By Chuck Elderd
In reference to Florida Watchdog’s recent story by Will Patrick about Florida’s film subsidies, I take issue with a quote from Sam Staley, director of the DeVoe L. Moore Center at Florida State University.
“The state of Florida is already a good place to build a business. Walt Disney World didn’t come here because they got a tax credit.”
While it may be true that Disney World didn’t get a ‘tax credit” back in the 1960s, Disney did receive something far more valuable. An incentive that many legislators say will never be offered again to any business … Disney World is its own city!
DEALERS: Walt Disney World got a great deal from Florida. It’s a city.
According to Wikipedia, The Reedy Creek Improvement District is a “taxing district” that can write its own codes and control its land mass like a city. As I recall from my early knowledge of the Reedy Creek Improvement District going back to the 1970s, it was a unique “one of a kind” incentive in that its “citizens” or its “constituency” number only 5 individuals, all appointed by Disney’s Reedy Creek Improvement District ‘government’. I would say that the Legislature went a good deal past a “tax credit incentive” to make Florida attractive to Walt Disney World, well beyond its “aesthetic appeal.”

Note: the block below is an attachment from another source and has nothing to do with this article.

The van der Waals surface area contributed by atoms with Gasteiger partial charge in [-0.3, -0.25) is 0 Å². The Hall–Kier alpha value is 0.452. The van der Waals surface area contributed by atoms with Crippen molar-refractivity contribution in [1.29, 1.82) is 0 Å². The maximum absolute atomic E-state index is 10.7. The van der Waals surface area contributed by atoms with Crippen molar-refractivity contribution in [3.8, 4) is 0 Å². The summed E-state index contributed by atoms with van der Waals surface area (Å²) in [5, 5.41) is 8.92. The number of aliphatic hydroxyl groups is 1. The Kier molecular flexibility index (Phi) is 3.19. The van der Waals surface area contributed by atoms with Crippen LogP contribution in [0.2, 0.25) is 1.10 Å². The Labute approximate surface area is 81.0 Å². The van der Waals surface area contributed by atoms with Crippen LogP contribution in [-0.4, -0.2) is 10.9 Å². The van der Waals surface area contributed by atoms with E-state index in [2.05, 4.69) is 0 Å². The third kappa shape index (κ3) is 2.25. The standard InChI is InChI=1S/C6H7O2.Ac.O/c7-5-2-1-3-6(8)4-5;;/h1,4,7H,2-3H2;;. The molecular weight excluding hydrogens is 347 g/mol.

Finally, you will find it interesting to note that, while Disney World has a sizable investment in the state of Florida, Disney’s Film and TV Division cannot consider filming anywhere until all efforts to secure incentives have been exhausted, even in California as well as Florida. Narrowing in on analyzing just ‘tax credits’ is convenient, but not the proper comparison.
The state of Florida’s film incentive is regarded as a very conservative incentive at approximately a little more 20 percent of a film company’s budget. Film Florida has published that the state of Florida’s Film Incentive has “$1 = $15 economic impact” as a “return on investment.” As a film commissioner for Palm Beach County for more than 20 years, I can assure you it takes a great deal more than “aesthetic appeal” and free-easy-one-stop permitting to attract film and TV production. It takes attractive and proven industry incentives that have a long-term commitment from state government.